Last Men in London
|Published||1932 (Methuen Publishing)|
|Media type||Print (Hardcover & Paperback)|
The narrator is the same member of the eighteenth and final human species who purportedly induced Stapledon to write Last and First Men. Last Men in London is the story of this being's exploration of the consciousness of a present-day Englishman named Paul, from childhood through service with an ambulance crew in the First World War (mirroring Stapledon's own personal history) to adult life as a schoolteacher faced with a "submerged superman" in his class nicknamed Humpty. The inadequacies of Paul's character, the various dilemmas he has to face during his life, and the occasional influence of the advanced being who shares his experiences, provide Stapledon with a semi-autobiographical platform on which to expound his philosophical and moral beliefs.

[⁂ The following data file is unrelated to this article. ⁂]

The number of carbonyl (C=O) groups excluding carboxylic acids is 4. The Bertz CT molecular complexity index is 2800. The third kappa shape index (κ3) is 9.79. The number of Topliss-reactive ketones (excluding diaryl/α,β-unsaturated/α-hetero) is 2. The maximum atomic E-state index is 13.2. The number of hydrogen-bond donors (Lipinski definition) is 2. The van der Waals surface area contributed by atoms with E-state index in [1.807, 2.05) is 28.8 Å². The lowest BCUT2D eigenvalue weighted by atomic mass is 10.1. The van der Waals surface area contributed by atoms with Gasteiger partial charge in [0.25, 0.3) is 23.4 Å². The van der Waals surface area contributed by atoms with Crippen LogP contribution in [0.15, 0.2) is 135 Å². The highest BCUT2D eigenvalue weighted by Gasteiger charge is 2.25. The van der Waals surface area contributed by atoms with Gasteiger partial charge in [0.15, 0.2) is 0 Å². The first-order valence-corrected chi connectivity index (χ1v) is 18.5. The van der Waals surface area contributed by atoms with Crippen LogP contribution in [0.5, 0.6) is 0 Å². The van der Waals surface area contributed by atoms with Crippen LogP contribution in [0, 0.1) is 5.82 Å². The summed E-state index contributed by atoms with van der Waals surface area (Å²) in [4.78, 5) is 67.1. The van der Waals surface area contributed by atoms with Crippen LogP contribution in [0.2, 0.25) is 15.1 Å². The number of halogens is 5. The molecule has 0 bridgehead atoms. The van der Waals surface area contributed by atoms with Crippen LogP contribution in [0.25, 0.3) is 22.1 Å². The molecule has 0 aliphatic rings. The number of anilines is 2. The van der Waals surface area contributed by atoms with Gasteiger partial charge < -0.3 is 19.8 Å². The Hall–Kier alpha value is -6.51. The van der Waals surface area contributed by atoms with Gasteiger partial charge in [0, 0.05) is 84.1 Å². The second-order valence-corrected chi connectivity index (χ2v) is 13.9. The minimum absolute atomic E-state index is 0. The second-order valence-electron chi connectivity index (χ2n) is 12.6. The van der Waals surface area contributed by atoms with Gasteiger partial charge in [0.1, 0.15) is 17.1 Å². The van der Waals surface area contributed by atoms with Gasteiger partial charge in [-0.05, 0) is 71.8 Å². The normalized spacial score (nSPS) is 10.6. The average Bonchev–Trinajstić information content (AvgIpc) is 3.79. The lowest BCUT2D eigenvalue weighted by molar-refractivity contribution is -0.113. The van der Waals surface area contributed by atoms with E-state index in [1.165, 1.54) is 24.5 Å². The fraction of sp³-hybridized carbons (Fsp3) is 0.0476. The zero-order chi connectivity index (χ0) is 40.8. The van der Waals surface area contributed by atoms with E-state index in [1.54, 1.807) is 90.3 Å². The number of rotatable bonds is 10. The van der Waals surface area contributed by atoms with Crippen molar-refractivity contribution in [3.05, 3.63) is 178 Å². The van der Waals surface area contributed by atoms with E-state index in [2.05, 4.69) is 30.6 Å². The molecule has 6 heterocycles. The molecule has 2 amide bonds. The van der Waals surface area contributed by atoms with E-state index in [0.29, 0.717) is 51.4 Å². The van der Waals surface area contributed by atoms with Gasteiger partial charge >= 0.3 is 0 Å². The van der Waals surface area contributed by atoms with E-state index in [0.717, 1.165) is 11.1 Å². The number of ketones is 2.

The book includes a piece of satire on sexual morality. An unspecified future human species (one of the Eighteenth Men's predecessors on Neptune) is presented as having an attitude to nutrition analogous to the First Men's sexual puritanism. Hence they invent mouth aprons and food privies, while having sex in public.
In popular culture
- Mistaken references to the title of this work as Last Man in London may have given rise to the persistent myth that George Orwell was influenced by it when naming his novel The Last Man in Europe, which was later retitled and is now known as Nineteen Eighty-Four.
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